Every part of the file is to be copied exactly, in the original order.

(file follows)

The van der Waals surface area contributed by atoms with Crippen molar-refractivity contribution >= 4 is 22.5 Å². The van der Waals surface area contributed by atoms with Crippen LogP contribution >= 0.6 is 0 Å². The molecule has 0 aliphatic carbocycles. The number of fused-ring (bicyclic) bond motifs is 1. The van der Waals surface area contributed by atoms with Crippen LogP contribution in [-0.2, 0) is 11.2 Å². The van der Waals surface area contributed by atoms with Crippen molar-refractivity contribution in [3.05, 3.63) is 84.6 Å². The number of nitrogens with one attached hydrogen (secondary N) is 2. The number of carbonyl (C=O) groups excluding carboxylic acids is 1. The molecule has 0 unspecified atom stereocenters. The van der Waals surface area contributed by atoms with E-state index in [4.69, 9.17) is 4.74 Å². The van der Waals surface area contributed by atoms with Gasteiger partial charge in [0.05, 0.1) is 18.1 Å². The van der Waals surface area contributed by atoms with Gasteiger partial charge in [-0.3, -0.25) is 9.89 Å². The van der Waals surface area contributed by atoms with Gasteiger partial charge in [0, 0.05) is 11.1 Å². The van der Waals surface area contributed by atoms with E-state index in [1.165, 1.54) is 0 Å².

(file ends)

The van der Waals surface area contributed by atoms with Crippen molar-refractivity contribution >= 4 is 22.5 Å². The van der Waals surface area contributed by atoms with Crippen LogP contribution >= 0.6 is 0 Å². The molecule has 0 aliphatic carbocycles. The number of fused-ring (bicyclic) bond motifs is 1. The van der Waals surface area contributed by atoms with Crippen LogP contribution in [-0.2, 0) is 11.2 Å². The van der Waals surface area contributed by atoms with Crippen molar-refractivity contribution in [3.05, 3.63) is 84.6 Å². The number of nitrogens with one attached hydrogen (secondary N) is 2. The number of carbonyl (C=O) groups excluding carboxylic acids is 1. The molecule has 0 unspecified atom stereocenters. The van der Waals surface area contributed by atoms with E-state index in [4.69, 9.17) is 4.74 Å². The van der Waals surface area contributed by atoms with Gasteiger partial charge in [0.05, 0.1) is 18.1 Å². The van der Waals surface area contributed by atoms with Gasteiger partial charge in [-0.3, -0.25) is 9.89 Å². The van der Waals surface area contributed by atoms with Gasteiger partial charge in [0, 0.05) is 11.1 Å². The van der Waals surface area contributed by atoms with E-state index in [1.165, 1.54) is 0 Å².